Pending a vote next month, DeKalb County’s interim school superintendent will earn an annual salary of $240,000 through June 30, 2012.
The school board voted 7-1 last week to give Ramona Tyson, who began serving as interim superintendent in February, an 18-month contract with a $76,000 increase in her present salary. Before the raise becomes official, the school board is required by law to hold public hearings on the matter and vote again.
If the vote passes again, Tyson will earn as much as former superintendent Crawford Lewis did before his salary was raised $15,000 shortly before he took a leave of absence last year.
The school board expects to have a new superintendent in place by July 1, 2011, the beginning of the next fiscal year, said school board chairman Tom Bowen. Tyson will continue to earn the increased salary as an assistant to the superintendent and her salary will drop back to its current rate of $164,000 after June 30, 2012, Bowen said.
“We wanted a superintendent from outside the system and that means someone with no ties to DeKalb County at all,” Bowen said. “With the Heery lawsuit ongoing, school consolidation and other things going on, the biggest concern of the board was to make sure we keep her here. Her job will be to make sure all of those major things stay on track while the new superintendent learns the system.”
Tyson made it clear when she was named interim superintendent that she did not want the job on a permanent basis. Both Tyson and the school board thought the temporary tenure would last only a few weeks when she took on the added responsibilities in February. Tyson had been one of two senior deputy superintendents and will return to that role after her proposed new contract expires.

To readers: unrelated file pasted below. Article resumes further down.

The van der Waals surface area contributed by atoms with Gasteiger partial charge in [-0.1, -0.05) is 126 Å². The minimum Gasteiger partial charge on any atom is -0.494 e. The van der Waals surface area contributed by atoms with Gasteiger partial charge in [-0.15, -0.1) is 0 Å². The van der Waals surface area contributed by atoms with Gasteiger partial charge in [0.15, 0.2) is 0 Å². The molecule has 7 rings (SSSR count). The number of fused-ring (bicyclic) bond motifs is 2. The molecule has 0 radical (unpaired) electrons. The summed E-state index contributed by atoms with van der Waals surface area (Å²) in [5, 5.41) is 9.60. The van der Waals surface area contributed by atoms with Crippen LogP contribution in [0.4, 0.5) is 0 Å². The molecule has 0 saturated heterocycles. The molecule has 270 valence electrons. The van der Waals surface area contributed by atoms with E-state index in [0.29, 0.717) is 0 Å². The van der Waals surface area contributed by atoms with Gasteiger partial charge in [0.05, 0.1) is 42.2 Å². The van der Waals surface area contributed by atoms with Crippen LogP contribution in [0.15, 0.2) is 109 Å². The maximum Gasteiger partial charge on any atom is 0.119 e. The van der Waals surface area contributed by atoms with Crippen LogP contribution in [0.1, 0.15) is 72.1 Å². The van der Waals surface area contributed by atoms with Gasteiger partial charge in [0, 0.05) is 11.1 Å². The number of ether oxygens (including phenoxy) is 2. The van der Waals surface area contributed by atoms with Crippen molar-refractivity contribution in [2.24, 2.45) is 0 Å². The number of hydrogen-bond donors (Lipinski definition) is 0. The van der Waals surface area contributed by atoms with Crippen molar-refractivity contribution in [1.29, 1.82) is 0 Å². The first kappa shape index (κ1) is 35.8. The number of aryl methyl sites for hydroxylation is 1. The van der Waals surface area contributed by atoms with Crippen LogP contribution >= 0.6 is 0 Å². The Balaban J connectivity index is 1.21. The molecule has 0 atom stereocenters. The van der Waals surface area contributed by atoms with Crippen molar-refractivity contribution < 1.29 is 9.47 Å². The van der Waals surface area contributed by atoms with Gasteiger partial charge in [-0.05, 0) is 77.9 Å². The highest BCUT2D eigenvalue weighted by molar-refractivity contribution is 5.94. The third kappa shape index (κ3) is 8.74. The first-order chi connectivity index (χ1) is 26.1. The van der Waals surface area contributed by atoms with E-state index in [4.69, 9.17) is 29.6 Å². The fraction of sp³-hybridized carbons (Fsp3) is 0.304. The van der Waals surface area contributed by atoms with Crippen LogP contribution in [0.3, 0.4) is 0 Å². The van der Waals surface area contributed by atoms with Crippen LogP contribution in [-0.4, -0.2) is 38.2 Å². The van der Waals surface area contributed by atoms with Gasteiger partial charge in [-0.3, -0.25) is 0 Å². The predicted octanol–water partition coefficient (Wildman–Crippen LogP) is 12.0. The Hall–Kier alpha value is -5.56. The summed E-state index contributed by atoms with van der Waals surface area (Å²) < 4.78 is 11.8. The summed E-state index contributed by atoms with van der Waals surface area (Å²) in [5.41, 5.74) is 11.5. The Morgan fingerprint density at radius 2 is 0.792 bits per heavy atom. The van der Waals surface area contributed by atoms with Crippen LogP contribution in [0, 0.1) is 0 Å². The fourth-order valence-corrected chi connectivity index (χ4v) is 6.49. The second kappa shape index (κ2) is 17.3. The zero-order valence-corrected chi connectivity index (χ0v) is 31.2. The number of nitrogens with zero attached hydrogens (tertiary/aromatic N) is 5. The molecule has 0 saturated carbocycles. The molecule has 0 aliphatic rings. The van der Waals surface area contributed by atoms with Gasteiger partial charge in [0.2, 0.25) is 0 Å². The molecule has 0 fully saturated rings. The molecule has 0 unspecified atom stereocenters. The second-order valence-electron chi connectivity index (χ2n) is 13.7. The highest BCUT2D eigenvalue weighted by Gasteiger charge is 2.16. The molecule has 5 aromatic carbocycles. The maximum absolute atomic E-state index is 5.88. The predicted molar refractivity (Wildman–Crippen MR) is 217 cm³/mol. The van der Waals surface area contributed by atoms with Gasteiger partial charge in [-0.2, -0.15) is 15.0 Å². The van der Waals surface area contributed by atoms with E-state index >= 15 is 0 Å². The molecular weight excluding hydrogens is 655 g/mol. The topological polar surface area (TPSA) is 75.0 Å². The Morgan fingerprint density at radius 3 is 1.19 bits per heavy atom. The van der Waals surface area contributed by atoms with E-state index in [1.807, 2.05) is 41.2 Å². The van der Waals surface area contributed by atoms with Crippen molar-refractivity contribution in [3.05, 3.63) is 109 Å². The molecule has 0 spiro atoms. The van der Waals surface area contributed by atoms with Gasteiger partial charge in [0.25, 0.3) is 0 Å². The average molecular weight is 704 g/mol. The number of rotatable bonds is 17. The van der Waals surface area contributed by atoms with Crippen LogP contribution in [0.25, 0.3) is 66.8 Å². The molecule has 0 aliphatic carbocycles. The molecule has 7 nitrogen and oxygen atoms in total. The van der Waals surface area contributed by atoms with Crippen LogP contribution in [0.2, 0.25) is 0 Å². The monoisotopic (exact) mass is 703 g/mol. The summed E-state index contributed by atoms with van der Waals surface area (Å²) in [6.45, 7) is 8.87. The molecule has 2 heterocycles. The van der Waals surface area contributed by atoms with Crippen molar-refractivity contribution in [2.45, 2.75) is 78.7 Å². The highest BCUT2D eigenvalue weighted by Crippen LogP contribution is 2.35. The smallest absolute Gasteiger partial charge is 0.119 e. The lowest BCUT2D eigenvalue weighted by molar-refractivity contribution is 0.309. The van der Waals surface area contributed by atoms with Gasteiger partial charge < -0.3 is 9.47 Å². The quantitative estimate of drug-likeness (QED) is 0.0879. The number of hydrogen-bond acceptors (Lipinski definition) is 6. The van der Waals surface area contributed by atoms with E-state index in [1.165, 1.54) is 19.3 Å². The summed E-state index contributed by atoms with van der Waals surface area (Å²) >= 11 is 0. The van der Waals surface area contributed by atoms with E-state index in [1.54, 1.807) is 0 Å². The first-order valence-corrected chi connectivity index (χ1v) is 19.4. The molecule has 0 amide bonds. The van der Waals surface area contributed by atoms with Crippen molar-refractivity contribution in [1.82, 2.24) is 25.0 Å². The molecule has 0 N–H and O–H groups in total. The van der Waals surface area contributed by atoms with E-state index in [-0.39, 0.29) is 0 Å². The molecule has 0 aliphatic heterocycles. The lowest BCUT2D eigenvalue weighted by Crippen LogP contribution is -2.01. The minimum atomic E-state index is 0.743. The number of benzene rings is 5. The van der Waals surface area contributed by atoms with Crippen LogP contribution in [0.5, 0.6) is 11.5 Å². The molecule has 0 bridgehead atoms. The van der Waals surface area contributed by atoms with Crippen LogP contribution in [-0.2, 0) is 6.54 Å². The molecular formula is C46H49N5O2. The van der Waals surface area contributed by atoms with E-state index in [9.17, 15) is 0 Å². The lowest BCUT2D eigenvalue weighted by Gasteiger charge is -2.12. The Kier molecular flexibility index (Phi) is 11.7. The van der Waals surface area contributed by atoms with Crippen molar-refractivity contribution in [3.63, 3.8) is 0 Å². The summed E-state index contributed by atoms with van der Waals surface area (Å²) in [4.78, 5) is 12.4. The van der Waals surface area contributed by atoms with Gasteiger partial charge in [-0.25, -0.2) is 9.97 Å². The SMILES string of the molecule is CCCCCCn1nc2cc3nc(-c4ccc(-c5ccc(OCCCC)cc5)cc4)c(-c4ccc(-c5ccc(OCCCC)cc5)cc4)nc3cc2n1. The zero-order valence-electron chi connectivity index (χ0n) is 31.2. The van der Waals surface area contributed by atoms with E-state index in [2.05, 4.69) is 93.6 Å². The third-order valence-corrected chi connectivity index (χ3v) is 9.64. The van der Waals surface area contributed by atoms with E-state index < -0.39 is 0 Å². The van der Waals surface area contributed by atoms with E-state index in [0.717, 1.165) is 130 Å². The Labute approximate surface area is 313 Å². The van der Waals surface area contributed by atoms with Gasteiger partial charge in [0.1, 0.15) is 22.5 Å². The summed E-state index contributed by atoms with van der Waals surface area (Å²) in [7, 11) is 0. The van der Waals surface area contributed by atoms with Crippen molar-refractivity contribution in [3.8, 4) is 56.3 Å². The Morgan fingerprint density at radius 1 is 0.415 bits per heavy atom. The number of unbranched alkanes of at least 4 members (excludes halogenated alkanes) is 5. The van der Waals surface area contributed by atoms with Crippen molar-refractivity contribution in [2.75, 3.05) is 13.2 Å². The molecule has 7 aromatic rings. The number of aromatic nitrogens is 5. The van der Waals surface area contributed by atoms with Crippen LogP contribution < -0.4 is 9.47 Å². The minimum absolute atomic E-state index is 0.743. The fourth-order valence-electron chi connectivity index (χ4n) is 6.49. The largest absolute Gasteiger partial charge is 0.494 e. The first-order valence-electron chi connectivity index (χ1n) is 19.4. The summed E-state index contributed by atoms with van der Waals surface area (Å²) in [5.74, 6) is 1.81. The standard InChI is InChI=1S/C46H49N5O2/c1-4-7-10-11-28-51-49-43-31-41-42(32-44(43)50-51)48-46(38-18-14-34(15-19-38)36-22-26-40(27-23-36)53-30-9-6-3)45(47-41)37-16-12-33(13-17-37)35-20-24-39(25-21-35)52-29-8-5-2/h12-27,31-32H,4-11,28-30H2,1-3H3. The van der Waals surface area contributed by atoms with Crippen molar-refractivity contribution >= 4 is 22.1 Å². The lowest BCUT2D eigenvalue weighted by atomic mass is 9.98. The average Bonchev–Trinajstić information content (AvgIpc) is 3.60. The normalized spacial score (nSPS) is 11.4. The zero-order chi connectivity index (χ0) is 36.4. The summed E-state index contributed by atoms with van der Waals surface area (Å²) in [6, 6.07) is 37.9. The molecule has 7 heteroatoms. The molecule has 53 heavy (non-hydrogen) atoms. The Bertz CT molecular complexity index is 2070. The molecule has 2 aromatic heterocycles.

Bowen credits Tyson with steering the system through potential accreditation issues with the Southern Association of Colleges and Schools (SACS), and effectively dealing with the district attorney’s office regarding questions pertaining to school system operations. Bowen also praised Tyson on the school consolidation issue and credited her for brining in an outside firm that had experience with large closures in metropolitan markets.
“What she has done goes beyond routine,” Bowen said. “She was instrumental in responding to SACS and saved the district from an investigation,” Bowen said. “It can be a thankless job and she wanted to do what’s right for the county. It’s really been a 24/7 job. When people go way beyond the call of duty, I’m all for them.”
The money for the raise is in the budget, Bowen said, because while Tyson serves as interim superintendent the system is only paying the salary of one senior deputy instead of two.
The new superintendent will be hired within the range of $275,000 to $325,000 Bowen said, which is comparable to leaders of school systems similar in size to DeKalb. The county is among the three largest school systems in the state, with 99,000 students, 15,000 employees and a budget of &746.6 million.
Bowen said during the next fiscal year, when the new superintendent is in place, the additional money needed to cover both salaries will come from money not being spent on new hires.
“We will have to budget for it, but we will have money available through normal attrition,” he said.